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Gene Ther. 2001 Jan;8(2):128-38.

Recombinant DNA vaccines protect against tumors that are resistant to recombinant vaccinia vaccines containing the same gene.

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  • 1Department of Oncology, The Johns Hopkins Medical Institutions, Baltimore, MD, USA.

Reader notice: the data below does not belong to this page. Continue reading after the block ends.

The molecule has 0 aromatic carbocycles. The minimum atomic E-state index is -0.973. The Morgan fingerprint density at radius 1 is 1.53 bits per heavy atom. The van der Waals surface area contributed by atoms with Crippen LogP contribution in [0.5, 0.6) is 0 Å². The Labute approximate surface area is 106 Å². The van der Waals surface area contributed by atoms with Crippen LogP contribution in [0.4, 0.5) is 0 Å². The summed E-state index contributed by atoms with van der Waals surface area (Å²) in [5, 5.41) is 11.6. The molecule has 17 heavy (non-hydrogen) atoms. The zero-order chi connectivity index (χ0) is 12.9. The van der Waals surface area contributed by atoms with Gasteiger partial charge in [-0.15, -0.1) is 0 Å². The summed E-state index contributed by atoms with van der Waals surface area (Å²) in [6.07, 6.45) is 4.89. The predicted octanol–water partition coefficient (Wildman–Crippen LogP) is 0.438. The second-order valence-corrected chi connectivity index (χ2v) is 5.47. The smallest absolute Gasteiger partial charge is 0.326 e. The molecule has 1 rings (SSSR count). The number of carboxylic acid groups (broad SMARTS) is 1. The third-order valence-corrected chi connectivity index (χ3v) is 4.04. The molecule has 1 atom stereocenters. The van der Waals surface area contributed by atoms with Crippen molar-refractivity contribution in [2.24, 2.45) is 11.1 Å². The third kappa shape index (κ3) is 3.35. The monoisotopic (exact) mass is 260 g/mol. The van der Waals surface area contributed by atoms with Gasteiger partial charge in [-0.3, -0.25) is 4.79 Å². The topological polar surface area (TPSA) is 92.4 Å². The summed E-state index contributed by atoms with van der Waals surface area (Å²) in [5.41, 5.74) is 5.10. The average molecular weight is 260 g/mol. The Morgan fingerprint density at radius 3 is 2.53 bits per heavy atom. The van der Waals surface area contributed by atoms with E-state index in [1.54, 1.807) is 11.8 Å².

Antigen-specific cancer immunotherapy involves the delivery of tumor-associated antigen to the host for the generation of tumor-specific immune responses and antitumor effects. We hypothesized that different delivery systems may influence the pattern of antigen-specific immune response and the outcome of antitumor effect. We therefore evaluated recombinant vaccinia virus and naked DNA for the generation of antigen-specific immune responses and antitumor effects. We previously found that recombinant vaccinia and naked DNA vaccines containing the chimeric Sig/E7/LAMP-1 gene were capable of controlling the growth of HPV-16 E7-expressing tumor cells (TC-1). In this study, we performed a head-to-head comparison of optimized delivery of Sig/E7/LAMP-1 vaccinia and DNA vaccines using dose-escalating tumor challenge. At a dose of 1 x 10(6) TC-1 cells per mouse, Sig/E7/LAMP-1 DNA provided 100% protection against subcutaneous growth of tumors, while Vac-Sig/E7/LAMP-1 protected only 40% of the mice. Furthermore, Sig/E7/LAMP-1 DNA vaccines are capable of protecting against challenge with a more stringent subclone of TC-1 (TC-1 P2) established from TC-1 tumors that survived initial Sig/E7/LAMP-1 vaccinia vaccination. Immunological assays revealed that both vaccines induced comparable levels of CD8(+) T cell precursors and anti-E7 antibody titers. Interestingly, Sig/E7/LAMP-1 vaccinia induced both E7-specific IFN-gamma- and IL4-secreting CD4(+) T cell precursors while Sig/E7/LAMP-1 DNA induced only E7-specific IFN-gamma-secreting CD4(+) T cell precursors. We also found that IL-4 knockout C57BL/6 mice vaccinated with Sig/E7/LAMP-1 vaccinia exhibited a more potent antitumor effect than vaccinated wild-type C57BL/6 mice in our tumor protection experiments. These results suggest that IL-4 may play a detrimental role in the antitumor effect mediated by vaccinia vaccines. Our findings suggested that DNA vaccines may provide better tumor protection than vaccinia vaccines employing the same gene, which may have implications in the future design of antigen-specific cancer immunotherapy.

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